May 4th Panel: “In the Field with Covid-19”

On Monday, May 4th, I’ll be moderating a panel with three doctor-experts on Covid-19 who are in the field, on the front-lines, and are monitoring the latest medical and policy news:

BaSadeh (In the field) with Covid-19: Experience and Expertise
A Conversation with Temple Beth Zion Members on the Frontlines of the Covid-19 Pandemic

Co-Sponsored by the JCC of Greater Boston and Brookline Interactive Group. Learn about the impact of and science and policy behind our current health crisis and what it can mean for us going forward.

Link here.  Zoom and Facebook Live

Panelists include:

Katherine Gergen-Barnett, MD, is the Vice Chair of Primary Care Innovation and Transformation and the Program Director in the Department of Family Medicine at Boston Medical Center (BMC).

Rebecca Weintraub, MD, is a Hospitalist and Associate Physician at Brigham and Women’s Hospital. She is an Assistant Professor at Harvard Medical School in the Department of Global Health and Social Medicine.

Asaf Bitton, MD, is a Practicing primary care physician, public health researcher, and health systems innovation leader, Executive Director of Ariadne Labs at Brigham & Women’s Hospital and Harvard T.H. Chan School of Public Health

You may have read Dr. Bitton’s post on March 13th, “Social Distancing: This Is Not a Snow Day,” which was covered nationally on the front end of the crisis as a vital guideline, especially for families navigating rules with their children at home.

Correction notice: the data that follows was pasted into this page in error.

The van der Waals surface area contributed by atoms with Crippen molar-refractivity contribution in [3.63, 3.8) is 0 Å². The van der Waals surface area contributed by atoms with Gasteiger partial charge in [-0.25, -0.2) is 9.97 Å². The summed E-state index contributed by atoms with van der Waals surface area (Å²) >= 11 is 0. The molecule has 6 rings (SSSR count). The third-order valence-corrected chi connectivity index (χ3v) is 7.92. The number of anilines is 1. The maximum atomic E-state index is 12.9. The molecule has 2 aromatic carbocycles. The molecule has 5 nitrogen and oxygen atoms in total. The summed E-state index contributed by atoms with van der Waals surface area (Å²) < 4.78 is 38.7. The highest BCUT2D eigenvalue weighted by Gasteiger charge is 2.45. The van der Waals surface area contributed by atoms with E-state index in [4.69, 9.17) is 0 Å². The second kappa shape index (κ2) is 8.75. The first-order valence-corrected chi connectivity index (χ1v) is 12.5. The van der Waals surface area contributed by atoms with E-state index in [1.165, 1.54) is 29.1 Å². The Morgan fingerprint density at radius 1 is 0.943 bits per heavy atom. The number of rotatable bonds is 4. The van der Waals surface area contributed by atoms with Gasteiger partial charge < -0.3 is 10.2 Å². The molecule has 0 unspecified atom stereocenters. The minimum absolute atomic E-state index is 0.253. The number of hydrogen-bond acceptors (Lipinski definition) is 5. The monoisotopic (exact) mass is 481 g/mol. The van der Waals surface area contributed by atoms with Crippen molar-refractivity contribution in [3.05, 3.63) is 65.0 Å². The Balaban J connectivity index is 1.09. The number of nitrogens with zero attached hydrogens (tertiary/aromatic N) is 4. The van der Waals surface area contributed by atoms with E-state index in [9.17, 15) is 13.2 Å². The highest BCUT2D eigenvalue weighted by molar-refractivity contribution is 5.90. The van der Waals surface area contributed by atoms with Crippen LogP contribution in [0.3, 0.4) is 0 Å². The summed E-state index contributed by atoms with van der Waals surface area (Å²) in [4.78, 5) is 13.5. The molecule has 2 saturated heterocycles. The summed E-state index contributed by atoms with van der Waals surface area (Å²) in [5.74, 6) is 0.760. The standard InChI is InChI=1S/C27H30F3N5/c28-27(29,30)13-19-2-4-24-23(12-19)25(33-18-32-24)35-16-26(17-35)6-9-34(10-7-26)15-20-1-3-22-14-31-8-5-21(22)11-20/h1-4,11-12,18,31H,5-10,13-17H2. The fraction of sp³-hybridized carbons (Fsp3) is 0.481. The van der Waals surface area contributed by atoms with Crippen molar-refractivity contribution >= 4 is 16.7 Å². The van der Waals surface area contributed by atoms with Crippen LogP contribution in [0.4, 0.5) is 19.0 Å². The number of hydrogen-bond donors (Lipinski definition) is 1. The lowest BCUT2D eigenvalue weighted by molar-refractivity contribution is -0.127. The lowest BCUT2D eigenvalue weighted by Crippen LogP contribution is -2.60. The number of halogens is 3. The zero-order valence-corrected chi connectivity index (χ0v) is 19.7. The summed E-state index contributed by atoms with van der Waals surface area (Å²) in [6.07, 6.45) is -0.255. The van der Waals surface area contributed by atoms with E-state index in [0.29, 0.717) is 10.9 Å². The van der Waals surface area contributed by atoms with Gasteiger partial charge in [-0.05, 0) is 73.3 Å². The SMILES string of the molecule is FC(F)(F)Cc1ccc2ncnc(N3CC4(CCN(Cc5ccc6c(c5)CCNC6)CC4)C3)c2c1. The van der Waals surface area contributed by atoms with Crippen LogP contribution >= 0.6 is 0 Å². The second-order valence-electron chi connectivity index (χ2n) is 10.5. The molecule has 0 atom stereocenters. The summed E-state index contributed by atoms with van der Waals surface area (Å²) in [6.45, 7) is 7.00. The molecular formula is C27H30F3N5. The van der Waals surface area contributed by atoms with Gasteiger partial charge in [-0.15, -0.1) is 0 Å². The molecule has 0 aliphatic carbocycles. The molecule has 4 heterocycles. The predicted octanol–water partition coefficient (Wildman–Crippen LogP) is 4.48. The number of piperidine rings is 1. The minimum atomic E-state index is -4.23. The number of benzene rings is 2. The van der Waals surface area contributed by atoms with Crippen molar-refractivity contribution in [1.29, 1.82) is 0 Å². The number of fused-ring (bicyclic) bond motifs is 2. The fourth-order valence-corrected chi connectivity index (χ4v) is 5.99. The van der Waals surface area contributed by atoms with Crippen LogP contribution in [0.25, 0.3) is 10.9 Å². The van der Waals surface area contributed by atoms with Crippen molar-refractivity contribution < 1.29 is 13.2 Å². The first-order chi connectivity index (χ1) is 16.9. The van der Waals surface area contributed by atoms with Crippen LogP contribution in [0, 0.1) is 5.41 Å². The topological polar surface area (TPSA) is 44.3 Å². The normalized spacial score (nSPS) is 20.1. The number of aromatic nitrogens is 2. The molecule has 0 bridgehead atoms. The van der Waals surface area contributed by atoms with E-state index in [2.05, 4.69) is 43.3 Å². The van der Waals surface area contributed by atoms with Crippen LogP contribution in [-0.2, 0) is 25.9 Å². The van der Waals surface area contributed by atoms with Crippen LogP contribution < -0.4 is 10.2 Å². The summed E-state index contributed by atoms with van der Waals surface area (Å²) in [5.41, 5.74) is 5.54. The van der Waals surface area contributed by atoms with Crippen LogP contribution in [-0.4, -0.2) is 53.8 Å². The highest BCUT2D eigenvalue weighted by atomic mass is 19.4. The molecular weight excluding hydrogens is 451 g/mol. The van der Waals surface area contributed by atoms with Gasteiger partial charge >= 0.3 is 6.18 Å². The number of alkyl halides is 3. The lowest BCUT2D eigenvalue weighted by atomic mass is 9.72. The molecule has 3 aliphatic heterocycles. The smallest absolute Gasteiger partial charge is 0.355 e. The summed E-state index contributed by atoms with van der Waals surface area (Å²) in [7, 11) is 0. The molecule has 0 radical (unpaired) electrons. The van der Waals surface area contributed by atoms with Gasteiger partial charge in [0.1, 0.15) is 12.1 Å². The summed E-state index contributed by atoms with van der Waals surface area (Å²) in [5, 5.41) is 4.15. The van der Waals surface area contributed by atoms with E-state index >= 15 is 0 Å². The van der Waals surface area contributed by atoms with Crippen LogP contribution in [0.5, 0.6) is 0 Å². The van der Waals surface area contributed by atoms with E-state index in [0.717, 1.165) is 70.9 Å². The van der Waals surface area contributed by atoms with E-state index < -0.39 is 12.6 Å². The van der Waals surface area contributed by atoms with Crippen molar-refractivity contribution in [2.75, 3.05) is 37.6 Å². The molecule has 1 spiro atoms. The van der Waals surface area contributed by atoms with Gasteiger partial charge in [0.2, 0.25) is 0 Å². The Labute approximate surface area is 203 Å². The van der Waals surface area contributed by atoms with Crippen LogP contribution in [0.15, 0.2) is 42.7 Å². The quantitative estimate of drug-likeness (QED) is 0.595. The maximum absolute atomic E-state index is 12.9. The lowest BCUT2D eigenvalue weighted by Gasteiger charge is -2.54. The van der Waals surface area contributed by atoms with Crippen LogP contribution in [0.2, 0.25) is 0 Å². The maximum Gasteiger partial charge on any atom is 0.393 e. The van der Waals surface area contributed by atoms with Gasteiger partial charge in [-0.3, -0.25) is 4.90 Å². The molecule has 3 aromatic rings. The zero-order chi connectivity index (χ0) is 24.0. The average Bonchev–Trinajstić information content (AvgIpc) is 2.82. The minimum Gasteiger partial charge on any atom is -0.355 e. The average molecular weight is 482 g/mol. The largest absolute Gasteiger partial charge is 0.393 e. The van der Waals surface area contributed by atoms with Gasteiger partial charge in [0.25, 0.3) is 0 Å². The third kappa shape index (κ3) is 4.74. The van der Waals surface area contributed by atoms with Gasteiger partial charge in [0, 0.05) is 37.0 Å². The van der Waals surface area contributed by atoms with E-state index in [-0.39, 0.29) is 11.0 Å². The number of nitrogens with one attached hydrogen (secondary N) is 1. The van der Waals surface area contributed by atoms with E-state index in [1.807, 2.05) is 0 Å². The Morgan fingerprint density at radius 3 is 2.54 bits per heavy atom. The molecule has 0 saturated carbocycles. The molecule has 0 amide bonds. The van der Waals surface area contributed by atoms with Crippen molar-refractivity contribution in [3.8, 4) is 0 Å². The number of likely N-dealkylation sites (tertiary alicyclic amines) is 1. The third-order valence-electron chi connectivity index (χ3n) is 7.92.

Moderated by:
Me and our rabbi, Rabbi Claudia Kreiman, Senior Rabbi Temple Beth Zion

Medical and science topics:

The progress on testing for infection and antibodies; the connection between antibodies and immunity; explanation of vaccines and production; the risk factors in terms of pre-existing conditions and socio-economic conditions; updates on effects and precautions.

Policy updates: How are we doing now? What are the likely national, state, local policies over the next few months? What are the best policies? And what are best social practices? What should wb

Link here.



Author: Jed Shugerman

Jed Handelsman Shugerman is a Professor at Fordham Law School. He received his B.A., J.D., and Ph.D. (History) from Yale. His book, The People’s Courts (Harvard 2012), traces the rise of judicial elections, judicial review, and the influence of money and parties in American courts. It is based on his dissertation that won the 2009 ASLH’s Cromwell Prize. He is co-author of amicus briefs on the history of presidential power, the Emoluments Clauses, the Appointments Clause, the First Amendment rights of elected judges, and the due process problems of elected judges in death penalty cases. He is currently working on two books on the history of executive power and prosecution in America. The first is tentatively titled “A Faithful President: The Founders v. the Unitary Executive,” questioning the textual and historical evidence for the theory of unchecked and unbalanced presidential power. This book draws on his articles “Vesting” (Stanford Law Review forthcoming 2022), “Removal of Context” (Yale Journal of Law & the Humanities 2022), a co-authored “Faithful Execution and Article II” (Harvard Law Review 2019 with Andrew Kent and Ethan Leib), “The Indecisions of 1789” (forthcoming Penn. Law Review), and “The Creation of the Department of Justice,” (Stanford Law Review 2014). The second book project is “The Rise of the Prosecutor Politicians: Race, War, and Mass Incarceration,” focusing on California Governor Earl Warren, his presidential running mate Thomas Dewey, the Kennedys, World War II and the Cold War, the war on crime, the growth of prosecutorial power, and its emergence as a stepping stone to electoral power for ambitious politicians in the mid-twentieth century.

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